The Accounts of the Lord High Treasurer of Scotland are a spectacular source of information to picture life at James IV’s court which was a diverse and cosmopolitan place in the early 16th century. It also gives us precious details on ‘The More Taubronar’ such as his wages, clothes and aspects of his work as a royal musician.

An archive illustration of a Black man sitting on a horse drumming a tabor drum

The German painter and medalist, Christoph Weiditz, illustrated ‘Heerpauker beim Einzug des Kaisers’ in 1529. He made this drawing and others on his visit to Spain capturing folk costumes the inhabitants of the Iberian Peninsula. It’s a rare depiction as far as we know but it shows that musicians from Africa were not uncommon at European courts.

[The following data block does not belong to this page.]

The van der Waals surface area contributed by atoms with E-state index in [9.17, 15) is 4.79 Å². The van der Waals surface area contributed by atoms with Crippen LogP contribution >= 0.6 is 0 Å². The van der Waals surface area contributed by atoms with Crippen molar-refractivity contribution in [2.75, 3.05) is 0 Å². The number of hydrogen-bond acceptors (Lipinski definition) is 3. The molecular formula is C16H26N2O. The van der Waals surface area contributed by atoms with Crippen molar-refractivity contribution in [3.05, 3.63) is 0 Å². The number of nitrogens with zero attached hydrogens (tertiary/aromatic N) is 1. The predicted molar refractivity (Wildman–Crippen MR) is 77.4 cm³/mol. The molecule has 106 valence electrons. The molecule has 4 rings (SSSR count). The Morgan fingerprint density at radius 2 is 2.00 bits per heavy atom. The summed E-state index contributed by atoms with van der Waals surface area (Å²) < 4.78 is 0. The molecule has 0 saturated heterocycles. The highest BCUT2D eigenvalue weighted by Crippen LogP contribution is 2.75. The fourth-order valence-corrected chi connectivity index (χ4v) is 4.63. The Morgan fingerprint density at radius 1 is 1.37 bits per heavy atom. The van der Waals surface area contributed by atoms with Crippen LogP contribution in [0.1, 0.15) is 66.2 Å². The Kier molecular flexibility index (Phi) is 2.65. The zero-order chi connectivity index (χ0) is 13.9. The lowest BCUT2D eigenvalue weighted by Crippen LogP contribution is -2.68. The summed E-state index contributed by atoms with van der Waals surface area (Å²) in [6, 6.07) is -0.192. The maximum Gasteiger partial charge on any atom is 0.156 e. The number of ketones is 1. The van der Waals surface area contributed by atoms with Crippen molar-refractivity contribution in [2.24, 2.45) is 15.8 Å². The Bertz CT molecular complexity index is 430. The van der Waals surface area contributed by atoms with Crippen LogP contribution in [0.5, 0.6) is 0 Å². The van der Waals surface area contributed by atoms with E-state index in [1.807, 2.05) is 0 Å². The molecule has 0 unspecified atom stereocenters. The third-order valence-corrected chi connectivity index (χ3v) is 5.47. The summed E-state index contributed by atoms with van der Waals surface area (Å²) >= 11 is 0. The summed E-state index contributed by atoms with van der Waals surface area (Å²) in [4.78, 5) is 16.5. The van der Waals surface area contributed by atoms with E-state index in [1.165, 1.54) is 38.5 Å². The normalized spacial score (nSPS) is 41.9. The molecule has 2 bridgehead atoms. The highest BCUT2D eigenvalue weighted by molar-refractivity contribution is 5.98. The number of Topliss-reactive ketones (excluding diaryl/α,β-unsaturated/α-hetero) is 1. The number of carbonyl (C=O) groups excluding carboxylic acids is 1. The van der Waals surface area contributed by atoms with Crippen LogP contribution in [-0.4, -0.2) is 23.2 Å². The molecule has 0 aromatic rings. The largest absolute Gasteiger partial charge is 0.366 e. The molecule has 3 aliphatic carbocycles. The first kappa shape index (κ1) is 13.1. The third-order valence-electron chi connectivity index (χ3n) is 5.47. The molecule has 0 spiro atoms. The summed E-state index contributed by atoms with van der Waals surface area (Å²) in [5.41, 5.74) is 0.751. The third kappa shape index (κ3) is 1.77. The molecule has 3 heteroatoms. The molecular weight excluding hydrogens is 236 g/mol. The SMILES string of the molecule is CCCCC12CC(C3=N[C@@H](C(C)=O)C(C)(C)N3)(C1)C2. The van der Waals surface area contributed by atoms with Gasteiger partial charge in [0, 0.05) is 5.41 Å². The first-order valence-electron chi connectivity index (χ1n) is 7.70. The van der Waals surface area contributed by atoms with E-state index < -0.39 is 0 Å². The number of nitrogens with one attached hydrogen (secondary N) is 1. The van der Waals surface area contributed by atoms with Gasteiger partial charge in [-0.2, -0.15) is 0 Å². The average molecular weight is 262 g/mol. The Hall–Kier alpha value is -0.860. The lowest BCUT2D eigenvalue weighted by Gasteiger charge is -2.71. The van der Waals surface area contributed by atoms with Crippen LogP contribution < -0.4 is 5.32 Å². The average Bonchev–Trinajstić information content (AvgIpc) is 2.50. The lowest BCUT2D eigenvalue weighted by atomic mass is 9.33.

Musician of the Court

Music was everywhere at the court of James IV. Celebrations, dancing lessons, funerals or tournaments – a wealth of instruments would signal the beginning of events, accompany prayer and entertain the court. African musicians played across European courts, inspired by the traditions at medieval Islamic courts.

Employed all year round, the royal musicians followed the King and his entourage as they journeyed from one palace to another. ‘The More Taubronar’ played for James IV at Linlithgow Palace, Dumfries and Falkland between 1505 and 1506. He performed at royal events such as banquets, tournaments, and festivals. Much like other trades, families passed on their musical skills from generation to generation.

An illustration of the courtyard and west range at Linlithgow Palace with a group of people standing inside the court yard

Linlithgow Palace was a place of many feasts and ‘The More Taubronar’ also performed at the pleasure palace. This illustration shows the  preparations that were underway for the celebration of Easter and the birth of James V in 1512.